The resurgence of the privacy injunction?
According to official statistics published by the Ministry of Justice, there were, between July and December 2017, eight new applications for interim privacy injunctions, all of which were granted (available here). This was the highest number of successful new applications in a six-month period since 2012. Is the privacy injunction making a return?
This higher figure may be attributable, in part, to the fact that more accurate records are kept following the creation of the Media and Communications List - reserved for cases involving the main media torts - in March 2017 (see here for further information). It may also be a consequence of the decision in PJS v News Group Newspapers  UKSC 26 in which the Supreme Court reaffirmed that injunctions could still be granted in misuse of private information cases even where the information in question is relatively widely known. A further unwelcome intrusion can add to a claimant’s suffering and thus an injunction preventing such disclosure still serves a legitimate purpose.
The fact that the Court granted all new applications for interim privacy injunctions in the last six months of 2017 should not be interpreted as a sign that they are adopting a more lenient approach. The decision to award or refuse such injunctions will invariably be based on the specific facts of each case. As a starting point, the Court must consider the “attributes of the claimant, the nature of the activity in which the claimant was engaged, the place at which it was happening, the nature and purpose of the intrusion, the absence of consent and whether it was known or could be inferred, the effect on the claimant and the circumstances in which and the purposes for which the information came into the hands of the publisher” (Murray v Big Pictures (UK) Ltd  EWCA Civ 446). The impact that disclosure would have on the applicant’s children is also of considerable importance.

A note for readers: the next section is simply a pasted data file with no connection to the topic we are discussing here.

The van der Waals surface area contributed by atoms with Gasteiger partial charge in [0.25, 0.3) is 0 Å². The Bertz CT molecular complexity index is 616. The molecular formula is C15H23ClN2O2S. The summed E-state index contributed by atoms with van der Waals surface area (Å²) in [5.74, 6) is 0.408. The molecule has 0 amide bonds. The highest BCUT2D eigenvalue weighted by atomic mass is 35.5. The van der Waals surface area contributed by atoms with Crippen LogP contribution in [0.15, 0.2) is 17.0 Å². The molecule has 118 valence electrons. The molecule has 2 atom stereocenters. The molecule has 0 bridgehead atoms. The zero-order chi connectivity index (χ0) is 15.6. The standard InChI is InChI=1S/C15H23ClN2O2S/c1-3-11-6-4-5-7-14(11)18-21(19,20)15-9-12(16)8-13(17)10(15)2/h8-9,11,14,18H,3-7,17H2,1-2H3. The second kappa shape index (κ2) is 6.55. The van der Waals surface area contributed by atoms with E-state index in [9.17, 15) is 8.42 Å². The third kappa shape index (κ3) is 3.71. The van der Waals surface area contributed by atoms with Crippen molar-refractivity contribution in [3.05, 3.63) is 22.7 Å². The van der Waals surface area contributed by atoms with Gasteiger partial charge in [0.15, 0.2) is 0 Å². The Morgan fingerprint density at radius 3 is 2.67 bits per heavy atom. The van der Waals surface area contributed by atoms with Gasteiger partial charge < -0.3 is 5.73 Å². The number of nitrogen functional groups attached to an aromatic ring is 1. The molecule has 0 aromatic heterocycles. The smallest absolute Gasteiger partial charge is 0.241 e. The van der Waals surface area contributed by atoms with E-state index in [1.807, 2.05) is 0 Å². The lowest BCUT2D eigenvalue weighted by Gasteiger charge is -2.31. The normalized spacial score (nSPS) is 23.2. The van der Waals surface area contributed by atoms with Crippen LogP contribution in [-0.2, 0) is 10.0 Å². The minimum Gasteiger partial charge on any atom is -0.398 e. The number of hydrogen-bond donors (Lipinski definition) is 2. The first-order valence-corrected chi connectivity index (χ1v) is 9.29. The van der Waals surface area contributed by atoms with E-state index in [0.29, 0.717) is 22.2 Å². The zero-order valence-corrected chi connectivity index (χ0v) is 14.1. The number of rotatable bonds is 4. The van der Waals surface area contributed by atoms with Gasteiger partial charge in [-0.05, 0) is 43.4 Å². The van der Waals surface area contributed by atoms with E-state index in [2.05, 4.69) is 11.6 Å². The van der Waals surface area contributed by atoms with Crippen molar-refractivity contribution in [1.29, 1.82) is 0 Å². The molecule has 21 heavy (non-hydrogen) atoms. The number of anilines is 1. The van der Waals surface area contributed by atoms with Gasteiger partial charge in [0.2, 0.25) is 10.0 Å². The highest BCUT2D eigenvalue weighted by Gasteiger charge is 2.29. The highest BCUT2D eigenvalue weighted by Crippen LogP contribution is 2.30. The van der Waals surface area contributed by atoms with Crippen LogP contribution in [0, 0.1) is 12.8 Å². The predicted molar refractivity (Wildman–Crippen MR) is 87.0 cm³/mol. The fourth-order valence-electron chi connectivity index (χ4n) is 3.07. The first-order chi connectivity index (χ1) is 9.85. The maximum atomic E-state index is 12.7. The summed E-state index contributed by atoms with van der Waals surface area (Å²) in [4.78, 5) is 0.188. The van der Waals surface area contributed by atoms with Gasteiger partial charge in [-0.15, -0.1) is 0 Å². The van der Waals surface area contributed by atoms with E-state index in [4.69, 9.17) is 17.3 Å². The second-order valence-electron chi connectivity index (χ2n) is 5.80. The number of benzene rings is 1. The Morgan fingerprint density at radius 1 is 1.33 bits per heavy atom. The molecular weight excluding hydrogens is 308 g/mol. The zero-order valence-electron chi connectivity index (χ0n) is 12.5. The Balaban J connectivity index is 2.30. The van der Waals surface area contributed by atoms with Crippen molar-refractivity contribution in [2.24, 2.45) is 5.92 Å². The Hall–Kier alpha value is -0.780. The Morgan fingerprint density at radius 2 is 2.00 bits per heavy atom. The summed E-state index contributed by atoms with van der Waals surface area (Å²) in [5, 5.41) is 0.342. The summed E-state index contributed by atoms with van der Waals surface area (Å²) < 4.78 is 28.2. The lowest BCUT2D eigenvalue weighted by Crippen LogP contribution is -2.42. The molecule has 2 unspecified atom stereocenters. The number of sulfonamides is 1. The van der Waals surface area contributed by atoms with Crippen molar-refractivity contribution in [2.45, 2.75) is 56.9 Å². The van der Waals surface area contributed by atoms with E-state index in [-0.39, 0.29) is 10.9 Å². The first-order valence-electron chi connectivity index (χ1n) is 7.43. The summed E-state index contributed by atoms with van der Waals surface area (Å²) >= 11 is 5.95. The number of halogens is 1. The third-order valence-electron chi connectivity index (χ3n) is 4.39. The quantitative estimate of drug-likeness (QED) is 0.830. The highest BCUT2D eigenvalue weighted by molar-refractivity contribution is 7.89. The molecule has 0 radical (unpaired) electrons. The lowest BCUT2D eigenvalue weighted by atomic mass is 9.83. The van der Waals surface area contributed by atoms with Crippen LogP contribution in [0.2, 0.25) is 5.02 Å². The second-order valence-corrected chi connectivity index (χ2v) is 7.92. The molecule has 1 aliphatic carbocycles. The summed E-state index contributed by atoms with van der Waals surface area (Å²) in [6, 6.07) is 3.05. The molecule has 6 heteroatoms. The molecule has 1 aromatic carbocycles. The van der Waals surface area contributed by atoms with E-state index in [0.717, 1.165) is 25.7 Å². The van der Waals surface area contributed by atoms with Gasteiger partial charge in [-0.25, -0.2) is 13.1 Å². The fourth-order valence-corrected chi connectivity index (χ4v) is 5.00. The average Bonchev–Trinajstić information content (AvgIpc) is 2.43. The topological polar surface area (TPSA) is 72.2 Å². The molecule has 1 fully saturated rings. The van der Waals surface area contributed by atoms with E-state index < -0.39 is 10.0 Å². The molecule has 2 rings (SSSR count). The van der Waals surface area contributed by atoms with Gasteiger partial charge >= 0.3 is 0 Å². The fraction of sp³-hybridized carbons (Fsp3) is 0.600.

If you are unclear on whether you have a claim for a privacy injunction, please contact our lawyers who have expertise in this field (click here). It is imperative that you act quickly, however, to ensure that the disclosure is prevented. It can, as privacy lawyers will tell you, be very difficult to put the genie back in the bottle once the private information is out there.
Articles are intended as an introduction to the topic and do not constitute legal advice.